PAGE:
In new papers, the Gaye family asserts the judge is misreading copyright law to the extent that it could have “drastic and devastating consequences for intellectual property” and “allow infringers to steal classic portions of the songs by Marvin Gaye, the Beatles, the Rolling Stones, Elvis Presley, and every other iconic artist whose works were created before 1978.” Born Arthur Egnoian in 1925 in Salt Lake City, he began his career at age 13 by assembling a ham radio and playing records for his local neighborhood.
In 1943 he landed a one-hour late-night show at KSAN-San Francisco and changed his name to Laboe after the station’s secretary.
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For ten years, Laboe broadcast from Scrivener’s Drive-In at Sunset and Cahuenga.
Because so many fans requested oldies, Laboe coined the term “Oldies But Goodies” and launched Original Sound Records, which has released 15 Oldies But Goodies compilation albums.
Laboe’s favorite song: Since I Don't Have You by the Skyliners. KFI and nationally syndicated weekend host of Red Eye Radio) is bringing his unique brand of Talk Radio to KXNT FM/AM-Las Vegas all next week from 6-9 p.m. I haven’t been in touch with Lee Simms since I worked with him in the 70s but I always admired his exceptional creativity and wit. He and his lady took me out to eat in Honolulu on my first trip there in 1977 and I first met him when he was considering a gig at TEN-Q.
(LARadio Rewind is meticulously prepared by Steve Thompson). I’m so sorry to hear it and my heart goes out to his family and friends.” – Shadoe Stevens Lee Simms was at KCBQ when I arrived at KGB in San Diego. One night, I was fascinated by a rather lengthy story he was sharing about a James Taylor song he was about to play. “At the Pacific Pioneer Broadcasters luncheon last week that honored Rick Dees, there were about 300 attendees.
In 1997, Lee was contacted by Steve Rivers Simms, by his own recollection, worked at 35 stations in 22 markets and was fired 25 times because he “never accepted an insult from anyone.” While at WPOP in 1966-67, Simms would often break format and go on lengthy tirades to complain about long hair, sloppily-dressed teenagers, rude people and other annoyances.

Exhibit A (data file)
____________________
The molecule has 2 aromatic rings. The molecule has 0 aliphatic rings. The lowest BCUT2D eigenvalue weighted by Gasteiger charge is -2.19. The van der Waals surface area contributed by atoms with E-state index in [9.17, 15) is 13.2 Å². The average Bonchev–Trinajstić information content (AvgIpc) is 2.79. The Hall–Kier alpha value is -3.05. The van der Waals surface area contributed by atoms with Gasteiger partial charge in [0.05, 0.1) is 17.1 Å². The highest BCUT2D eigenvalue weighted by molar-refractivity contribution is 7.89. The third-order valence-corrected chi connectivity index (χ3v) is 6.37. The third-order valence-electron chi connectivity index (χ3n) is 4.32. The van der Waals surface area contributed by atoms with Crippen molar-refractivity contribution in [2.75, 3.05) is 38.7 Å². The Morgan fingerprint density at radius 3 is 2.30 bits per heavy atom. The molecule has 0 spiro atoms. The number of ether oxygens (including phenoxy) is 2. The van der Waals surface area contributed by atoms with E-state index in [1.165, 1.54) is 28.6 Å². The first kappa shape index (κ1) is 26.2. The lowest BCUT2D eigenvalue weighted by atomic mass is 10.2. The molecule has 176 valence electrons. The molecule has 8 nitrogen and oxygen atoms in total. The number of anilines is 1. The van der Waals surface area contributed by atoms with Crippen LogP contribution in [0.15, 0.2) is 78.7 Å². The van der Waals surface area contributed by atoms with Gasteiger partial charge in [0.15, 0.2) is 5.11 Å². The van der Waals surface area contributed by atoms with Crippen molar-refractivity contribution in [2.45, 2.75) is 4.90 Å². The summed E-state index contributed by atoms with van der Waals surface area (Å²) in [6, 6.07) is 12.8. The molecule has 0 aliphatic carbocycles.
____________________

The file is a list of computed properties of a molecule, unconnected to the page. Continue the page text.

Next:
He told an interviewer from the Hartford Courant, “I don’t like anything, including Hartford.”Simms was outraged in 1986 upon the release of an Indie film, Down by Law. District John Kronstadt abruptly changed his mind on a key issue and then denied an attempt to delay the trial for an appeal.Tom Waits played one of three men who were arrested and imprisoned and then plotted an escape. With just two weeks to go before a scheduled trial over whether Robin Thicke’s Blurred Lines is a copyright infringement of Marvin Gaye’s Got to Give It Up, the dispute has gone nuclear in the past 24 hours. On Wednesday, the judge said he made an error with his initial ruling, that the recording of Gaye’s legendary song was completely inadmissible at trial.Waits' character, Zack, was a New Orleans disc jockey known as Lee “Baby” Simms. The trial pits Robin Thicke and Pharell Williams against the children of the late Motown legend.Just as Cumulus, owners of KABC, signed Mark Levin to a 5-year extension, KABC announces they are dropping Levin from their lineup. “This move consolidates and strengthens our live and local lineup,” according to a station spokesperson. It seems that James had been in a mental institution and met a woman there who became a close friend and inspiration. The speakers that honored Rick were terrific and spoke of his tremendous talent and huge impact on Los Angeles Radio and also station KIIS.KRLA (AM 870 / The Answer), picked up Levin and will broadcast his show in afternoon drive. “Our station now has well known, compelling Southern California personalities from 5 a.m. and a bona fide Hollywood personality in Miller for late nights. If I recall correctly, Lee went on to share that the magnetic woman died and many other details about their friendship. Sometime later, I was talking with Lee on the phone and asked him how he collected all these great stories and mentioned the James Taylor piece in particular. However, it was interesting and a sign of the times that other than Mark Wallengren who is a member of PPB, there was no one there from Clear Channel.He worked in radio in Palm Springs and Reno and was briefly at KRKD.